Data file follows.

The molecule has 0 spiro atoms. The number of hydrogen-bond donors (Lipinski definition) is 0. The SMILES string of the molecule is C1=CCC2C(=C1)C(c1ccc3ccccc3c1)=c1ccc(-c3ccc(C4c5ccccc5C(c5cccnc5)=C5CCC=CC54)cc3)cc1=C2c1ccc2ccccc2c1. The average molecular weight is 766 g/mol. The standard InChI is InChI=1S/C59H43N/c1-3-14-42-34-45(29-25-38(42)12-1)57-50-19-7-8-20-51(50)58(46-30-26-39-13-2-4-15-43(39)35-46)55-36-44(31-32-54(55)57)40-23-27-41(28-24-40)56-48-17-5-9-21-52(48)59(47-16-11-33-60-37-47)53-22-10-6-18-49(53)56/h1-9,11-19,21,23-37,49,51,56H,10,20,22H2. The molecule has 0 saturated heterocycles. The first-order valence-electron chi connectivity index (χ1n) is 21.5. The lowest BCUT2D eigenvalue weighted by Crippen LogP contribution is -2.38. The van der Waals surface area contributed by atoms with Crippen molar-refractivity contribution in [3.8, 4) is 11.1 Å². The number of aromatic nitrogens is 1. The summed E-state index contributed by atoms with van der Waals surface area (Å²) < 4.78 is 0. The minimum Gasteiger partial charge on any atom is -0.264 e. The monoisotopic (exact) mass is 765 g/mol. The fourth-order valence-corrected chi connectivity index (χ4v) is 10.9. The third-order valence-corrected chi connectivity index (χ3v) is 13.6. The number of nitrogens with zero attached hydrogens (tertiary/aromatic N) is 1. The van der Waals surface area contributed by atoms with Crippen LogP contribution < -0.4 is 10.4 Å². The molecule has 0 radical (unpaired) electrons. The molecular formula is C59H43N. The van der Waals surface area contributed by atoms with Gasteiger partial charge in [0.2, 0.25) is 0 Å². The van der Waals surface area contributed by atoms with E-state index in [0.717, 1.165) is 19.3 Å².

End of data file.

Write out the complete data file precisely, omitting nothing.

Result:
The molecule has 0 spiro atoms. The number of hydrogen-bond donors (Lipinski definition) is 0. The SMILES string of the molecule is C1=CCC2C(=C1)C(c1ccc3ccccc3c1)=c1ccc(-c3ccc(C4c5ccccc5C(c5cccnc5)=C5CCC=CC54)cc3)cc1=C2c1ccc2ccccc2c1. The average molecular weight is 766 g/mol. The standard InChI is InChI=1S/C59H43N/c1-3-14-42-34-45(29-25-38(42)12-1)57-50-19-7-8-20-51(50)58(46-30-26-39-13-2-4-15-43(39)35-46)55-36-44(31-32-54(55)57)40-23-27-41(28-24-40)56-48-17-5-9-21-52(48)59(47-16-11-33-60-37-47)53-22-10-6-18-49(53)56/h1-9,11-19,21,23-37,49,51,56H,10,20,22H2. The molecule has 0 saturated heterocycles. The first-order valence-electron chi connectivity index (χ1n) is 21.5. The lowest BCUT2D eigenvalue weighted by Crippen LogP contribution is -2.38. The van der Waals surface area contributed by atoms with Crippen molar-refractivity contribution in [3.8, 4) is 11.1 Å². The number of aromatic nitrogens is 1. The summed E-state index contributed by atoms with van der Waals surface area (Å²) < 4.78 is 0. The minimum Gasteiger partial charge on any atom is -0.264 e. The monoisotopic (exact) mass is 765 g/mol. The fourth-order valence-corrected chi connectivity index (χ4v) is 10.9. The third-order valence-corrected chi connectivity index (χ3v) is 13.6. The number of nitrogens with zero attached hydrogens (tertiary/aromatic N) is 1. The van der Waals surface area contributed by atoms with Crippen LogP contribution < -0.4 is 10.4 Å². The molecule has 0 radical (unpaired) electrons. The molecular formula is C59H43N. The van der Waals surface area contributed by atoms with Gasteiger partial charge in [0.2, 0.25) is 0 Å². The van der Waals surface area contributed by atoms with E-state index in [0.717, 1.165) is 19.3 Å².